usually its due to lack of maintanance...hundreds of thousands of miles take their toll on semis, parts need to be replaced and INSPECTED on a regular bases. usually when this happends its because your driver hopped a curb or something stupid. Ive never heard of a new truck being loaded at any weight, and the spring just breaks sitting there.
 

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SLAPS President
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the ONLY reason trucks are limited to 80k is so all the roads in the US dont end up like michigan roads. 18 wheelers are rated for MUCH MUCH more then what they are legaly allowed to haul.
Bingo!

There is a huge difference between being over what you are licensed to haul and being over what the truck is rated to haul.

navistar,

One needs to remember that Ford can't just slap a label on the truck and say, "this is how much it can haul/weigh". They have to get the vehicle certified by the USDOT before it can carry that label. That certification process involves tests on not just the springs, but the brakes, braking distances, tires, rims, etc...

Can these trucks safely haul more than they are rated for? Honestly, we don't know. We don't know because Ford did not get them certified to do so. It appears some people are prepared to guess. Those that do so, put not only themselves but the other people on the road with them in jeopardy when they make that guess.. If they guess right, nobody gets hurt. If they guess wrong, people may die....

From a legal proceedings standpoint (lawsuit, criminal charges, etc...), unless these folks go to the trouble and expense to get their vehicle recertified, making that guess (even if they are correct) is still not going to help them, since they will have nothing concrete to support their presumption.....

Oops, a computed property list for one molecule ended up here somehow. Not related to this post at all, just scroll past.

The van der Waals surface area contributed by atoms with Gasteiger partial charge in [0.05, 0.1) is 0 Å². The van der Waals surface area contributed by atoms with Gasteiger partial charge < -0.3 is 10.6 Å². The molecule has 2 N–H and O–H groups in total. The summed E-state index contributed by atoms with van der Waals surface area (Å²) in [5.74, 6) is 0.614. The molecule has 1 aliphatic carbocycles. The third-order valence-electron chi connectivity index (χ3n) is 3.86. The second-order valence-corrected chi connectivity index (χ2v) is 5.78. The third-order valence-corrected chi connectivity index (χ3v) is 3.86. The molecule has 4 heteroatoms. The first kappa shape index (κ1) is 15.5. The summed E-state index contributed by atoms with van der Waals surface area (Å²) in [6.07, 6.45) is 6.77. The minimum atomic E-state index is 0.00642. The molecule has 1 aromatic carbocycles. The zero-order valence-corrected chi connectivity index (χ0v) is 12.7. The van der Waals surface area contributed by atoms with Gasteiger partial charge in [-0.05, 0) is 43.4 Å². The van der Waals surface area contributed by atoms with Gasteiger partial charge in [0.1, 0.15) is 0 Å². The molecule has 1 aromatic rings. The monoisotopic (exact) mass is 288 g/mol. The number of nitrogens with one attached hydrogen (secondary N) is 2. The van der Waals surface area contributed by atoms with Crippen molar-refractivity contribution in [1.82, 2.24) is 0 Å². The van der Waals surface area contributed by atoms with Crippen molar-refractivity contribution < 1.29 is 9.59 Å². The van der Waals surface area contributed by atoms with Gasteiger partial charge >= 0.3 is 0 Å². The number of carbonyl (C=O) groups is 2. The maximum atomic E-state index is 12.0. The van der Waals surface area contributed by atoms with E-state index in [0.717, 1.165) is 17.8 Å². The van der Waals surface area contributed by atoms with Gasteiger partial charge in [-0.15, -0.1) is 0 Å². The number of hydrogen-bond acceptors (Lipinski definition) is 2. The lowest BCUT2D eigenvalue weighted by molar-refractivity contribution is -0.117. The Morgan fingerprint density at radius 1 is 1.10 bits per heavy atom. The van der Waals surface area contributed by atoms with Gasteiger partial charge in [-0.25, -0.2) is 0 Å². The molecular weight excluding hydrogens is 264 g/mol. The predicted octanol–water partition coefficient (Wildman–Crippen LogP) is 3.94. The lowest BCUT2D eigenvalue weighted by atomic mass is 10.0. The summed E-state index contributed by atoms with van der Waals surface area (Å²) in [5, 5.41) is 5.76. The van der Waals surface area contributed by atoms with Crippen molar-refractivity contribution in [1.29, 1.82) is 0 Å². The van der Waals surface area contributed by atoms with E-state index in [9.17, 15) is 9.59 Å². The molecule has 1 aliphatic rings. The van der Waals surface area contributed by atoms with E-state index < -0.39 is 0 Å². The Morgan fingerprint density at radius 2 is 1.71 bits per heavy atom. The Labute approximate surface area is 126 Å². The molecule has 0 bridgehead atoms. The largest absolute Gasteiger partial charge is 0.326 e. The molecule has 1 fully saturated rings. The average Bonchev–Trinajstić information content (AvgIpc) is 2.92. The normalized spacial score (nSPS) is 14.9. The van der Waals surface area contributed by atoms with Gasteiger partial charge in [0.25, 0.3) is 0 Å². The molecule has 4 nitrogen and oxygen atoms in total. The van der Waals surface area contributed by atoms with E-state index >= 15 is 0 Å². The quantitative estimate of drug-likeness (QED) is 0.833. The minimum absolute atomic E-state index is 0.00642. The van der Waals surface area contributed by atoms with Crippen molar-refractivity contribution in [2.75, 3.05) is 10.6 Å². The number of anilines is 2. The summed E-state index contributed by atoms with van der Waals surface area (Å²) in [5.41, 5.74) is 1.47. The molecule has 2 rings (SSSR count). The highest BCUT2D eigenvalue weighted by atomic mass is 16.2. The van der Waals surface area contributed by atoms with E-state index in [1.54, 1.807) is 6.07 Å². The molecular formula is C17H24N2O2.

Finally, one last point on the subject of guessing whether a truck can haul more than it is rated for. One must remember that even though virtually every one of these parts has a safety margin built into them, that margin is not there so you can go up to that point. It is there to handle things like the additional load (caused by g-forces) that an evasive maneuver or panic stop will put on those parts. If somebody static loads a vehicle up to or near what they guess that margin is (because no manufacturer is going to publish those numbers), they have certainly exceeded what those parts can take in an emergency situation. At that point, they can spin it anyway they want, the simple truth is, they are operating unsafely.
 

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Then why every year do the manufacturers change the GCVWR and keeping most of the things the same except for the body style. If DOT did regulate this then it would say 1 tons are limited to this weight, 3/4 tons limited to this weight, 1.5 tons limited to this weight, 2 tons limited to this weight, similar to the gross weight of semi's and then it would not be up to the manufacturers to determine their so called GCVWR and we wouldn't be having this discussion. But the DOT doesn't do this. That would mean all manufacturer's would be the same and you won't have to dig around and find that GCVWR for that truck. The GVWR is located on the door with the axle ratings but no GCVWR. GCVWR is GVWR of the truck and the GVWR of the trailer combined.